Jesus told Laodicea to buy white robes, and also gold refined in the fire. Most Christians know what that refined gold symbolizes, and what those white robes point to. The last horse dwelt with a few other symbols pointing to basically the same thing. What are we going to buy? We have a choice. We can either invest in the garbage this world offers that will eventually bury us, or we can buy into the promises Jesus offered. Is that junk from the world going to lead to victory or defeat?
The sixth seal is not the last seal but in the very least indicated a transition or change. At the beginning of this story we saw thunder and lightening in Heaven. At the end of this section of the story we see the earth falling apart. When we look at the horses and riders, were they physical horses and riders on the earth or spiritual? Of course they are spiritual symbols.
When looking at theses stories, it’s important to look at where the message came from and where the events take place. The message of course began in Heaven and came from Heaven. The events take place on earth, except for the scene with the martyrs. They symbolized victory, the rest of the symbols showed the war and struggles here in earth where battle lines are draw.
When we dissect each of the seals what do we see? We see wars, conquests, peace is taken from this world, people are tested, the economy plays a role, choices have to be made, victory is secured for those who endure, and the earth is still under God’s control. The devil didn’t make the earth shake. Satan and his angels fell to this world like stars, but can we apply that symbolism here?
Up to the sixth seal, everything that happened is a quick overview that reinforces a portion of the messages given to the seven churches. Each was warned about evil influences creeping in. They were also given a promise of protection and a view of Heaven. The Bible thrives on patterns. Each book and chapter contains an introduction and summation. Between those are details pertaining to the story at hand. Revelation is a stung out version of introductions and summations. The beginning of Revelation introduced the purpose of the book and its author. A vision of Jesus and Heaven are vital to understanding the book. We have seven letters representing the communication Jesus wants with everyone of us and the guidance He offers. Then we get John’s vision of Heaven, which reinforces the vision given in each letter. After that, John gives us a vision of earth, a short introduction, which reinforced the warnings given in each of the seven letters. The opposing force in this world was described with a series of symbols. The description doesn’t contain any time references, dates, or information pointing to any particular physical aspects in this world like people or organizations. The symbols point to the enemy, Satan. What do we get when we look at a rider with a bow, crown, sword, taking away peace, controlling a large portion of this world, death, and the grave? They point to the obvious.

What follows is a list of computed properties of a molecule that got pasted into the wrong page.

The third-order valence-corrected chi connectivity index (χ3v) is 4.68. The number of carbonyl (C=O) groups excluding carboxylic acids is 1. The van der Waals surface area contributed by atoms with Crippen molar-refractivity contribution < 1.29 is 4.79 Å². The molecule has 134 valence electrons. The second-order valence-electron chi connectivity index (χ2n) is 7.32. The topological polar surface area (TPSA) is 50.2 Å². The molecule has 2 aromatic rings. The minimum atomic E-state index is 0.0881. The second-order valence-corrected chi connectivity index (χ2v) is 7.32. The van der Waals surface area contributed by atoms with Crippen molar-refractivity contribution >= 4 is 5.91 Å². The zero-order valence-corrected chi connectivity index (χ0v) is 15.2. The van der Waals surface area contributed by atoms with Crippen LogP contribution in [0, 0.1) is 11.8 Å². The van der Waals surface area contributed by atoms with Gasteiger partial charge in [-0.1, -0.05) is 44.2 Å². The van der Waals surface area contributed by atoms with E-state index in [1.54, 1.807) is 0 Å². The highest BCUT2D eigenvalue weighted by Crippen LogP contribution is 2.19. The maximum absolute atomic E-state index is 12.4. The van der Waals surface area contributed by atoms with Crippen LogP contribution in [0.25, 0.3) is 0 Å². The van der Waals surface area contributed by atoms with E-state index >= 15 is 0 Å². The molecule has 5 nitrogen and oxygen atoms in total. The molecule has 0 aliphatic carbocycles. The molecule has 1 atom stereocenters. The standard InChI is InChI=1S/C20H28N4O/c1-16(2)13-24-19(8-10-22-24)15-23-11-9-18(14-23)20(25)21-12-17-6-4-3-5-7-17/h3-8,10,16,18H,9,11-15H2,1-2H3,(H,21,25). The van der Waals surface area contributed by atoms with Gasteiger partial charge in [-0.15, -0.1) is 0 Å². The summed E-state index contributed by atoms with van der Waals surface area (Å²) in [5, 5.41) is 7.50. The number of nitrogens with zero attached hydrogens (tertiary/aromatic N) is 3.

Because each of those descriptions and symbols are so vague, people cut out one or two, then use their imaginations and a few elements from earth to interpret their meaning. Is that Biblical? When we followed the pattern John recorded for Jesus’ description in one chapter, then found it in other chapters, we can use that same pattern, or study method to identify the devil. The method is explained and used in the Bible, and in this book. But no where does John tell us to use the world or any part of this world to interpret symbols. On the other hand, Jesus warned about bad influences creeping in, and we are supposed to see them. At least the people with those white robes will see those bad influences.
Will we see physical signs in this world like earthquakes, the sun disappearing, the moon turning to blood, and stars falling from the sky? Some people believe we have to have each of those symbols physically fulfilled before they can be spiritually fulfilled. Is that true? God can and will use physical acts to warn us, get our attention, and send us back to scripture. How we go back to scripture is the important factor. We can go back to scripture armed with a whole lot of jink from this world in an attempt to beat God’s words into something we want it to say, or we can look at God’s Word as the teaching aid it is designed to be.
The part about this sixth seal that really gets me is the mountains and rocks covering people. Why would people call on mountains and rocks, elements of this world to save them? If we looked at other stories in scripture, mountains and rocks are often used as symbols to represent man made governments and religions. In general, Revelation up to this point has been establishing a choice between turning to Christ, or the world. This series of introductions outlines, but does not define that choice, nor does it define the threats in detail.
The sixth seal of course does point out this world has its own kings and rulers. They are hiding among the rocks and caves of what, this world, or Heaven? It’s as easy as that. Look at the facts John recorded, take your time, look at the details from Heaven, and let the story explain each of the symbols. John didn’t identify any particular king or ruler. John did tell us, they fled to the rocks and caves of this world. John was shown where Jesus’ martyrs are. We have a choice. Where do we go to identify symbols? Where do we flee for protection? Which ruler will we choose to follow?